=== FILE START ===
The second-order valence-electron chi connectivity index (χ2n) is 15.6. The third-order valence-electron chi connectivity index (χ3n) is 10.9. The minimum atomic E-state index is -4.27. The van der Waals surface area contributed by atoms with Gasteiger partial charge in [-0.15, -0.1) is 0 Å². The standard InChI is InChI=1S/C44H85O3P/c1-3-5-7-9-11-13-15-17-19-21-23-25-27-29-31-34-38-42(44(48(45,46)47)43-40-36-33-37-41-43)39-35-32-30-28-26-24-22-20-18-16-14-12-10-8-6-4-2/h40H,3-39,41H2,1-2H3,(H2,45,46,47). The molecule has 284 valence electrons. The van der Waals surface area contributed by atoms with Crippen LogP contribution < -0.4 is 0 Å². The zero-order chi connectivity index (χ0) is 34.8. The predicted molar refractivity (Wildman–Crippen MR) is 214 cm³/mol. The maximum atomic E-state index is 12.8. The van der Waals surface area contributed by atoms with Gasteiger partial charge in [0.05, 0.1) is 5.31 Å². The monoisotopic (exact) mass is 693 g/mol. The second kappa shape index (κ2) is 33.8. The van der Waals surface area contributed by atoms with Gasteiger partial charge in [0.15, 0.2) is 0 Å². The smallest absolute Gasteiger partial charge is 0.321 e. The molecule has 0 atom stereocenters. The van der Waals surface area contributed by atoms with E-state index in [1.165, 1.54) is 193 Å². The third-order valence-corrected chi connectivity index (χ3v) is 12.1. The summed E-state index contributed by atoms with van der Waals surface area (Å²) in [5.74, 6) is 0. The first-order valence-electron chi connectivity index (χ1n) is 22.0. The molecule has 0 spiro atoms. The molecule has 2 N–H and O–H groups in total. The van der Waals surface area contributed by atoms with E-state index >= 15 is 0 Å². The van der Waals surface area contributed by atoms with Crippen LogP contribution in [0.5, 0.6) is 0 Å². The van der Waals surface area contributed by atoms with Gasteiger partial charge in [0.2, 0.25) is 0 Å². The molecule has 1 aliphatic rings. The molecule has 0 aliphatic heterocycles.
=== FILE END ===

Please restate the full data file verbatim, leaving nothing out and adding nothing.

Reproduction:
The second-order valence-electron chi connectivity index (χ2n) is 15.6. The third-order valence-electron chi connectivity index (χ3n) is 10.9. The minimum atomic E-state index is -4.27. The van der Waals surface area contributed by atoms with Gasteiger partial charge in [-0.15, -0.1) is 0 Å². The standard InChI is InChI=1S/C44H85O3P/c1-3-5-7-9-11-13-15-17-19-21-23-25-27-29-31-34-38-42(44(48(45,46)47)43-40-36-33-37-41-43)39-35-32-30-28-26-24-22-20-18-16-14-12-10-8-6-4-2/h40H,3-39,41H2,1-2H3,(H2,45,46,47). The molecule has 284 valence electrons. The van der Waals surface area contributed by atoms with Crippen LogP contribution < -0.4 is 0 Å². The zero-order chi connectivity index (χ0) is 34.8. The predicted molar refractivity (Wildman–Crippen MR) is 214 cm³/mol. The maximum atomic E-state index is 12.8. The van der Waals surface area contributed by atoms with Gasteiger partial charge in [0.05, 0.1) is 5.31 Å². The monoisotopic (exact) mass is 693 g/mol. The second kappa shape index (κ2) is 33.8. The van der Waals surface area contributed by atoms with Gasteiger partial charge in [0.15, 0.2) is 0 Å². The smallest absolute Gasteiger partial charge is 0.321 e. The molecule has 0 atom stereocenters. The van der Waals surface area contributed by atoms with E-state index in [1.165, 1.54) is 193 Å². The third-order valence-corrected chi connectivity index (χ3v) is 12.1. The summed E-state index contributed by atoms with van der Waals surface area (Å²) in [5.74, 6) is 0. The first-order valence-electron chi connectivity index (χ1n) is 22.0. The molecule has 0 spiro atoms. The molecule has 2 N–H and O–H groups in total. The van der Waals surface area contributed by atoms with E-state index >= 15 is 0 Å². The van der Waals surface area contributed by atoms with Crippen LogP contribution in [0.5, 0.6) is 0 Å². The van der Waals surface area contributed by atoms with Gasteiger partial charge in [0.2, 0.25) is 0 Å². The molecule has 1 aliphatic rings. The molecule has 0 aliphatic heterocycles.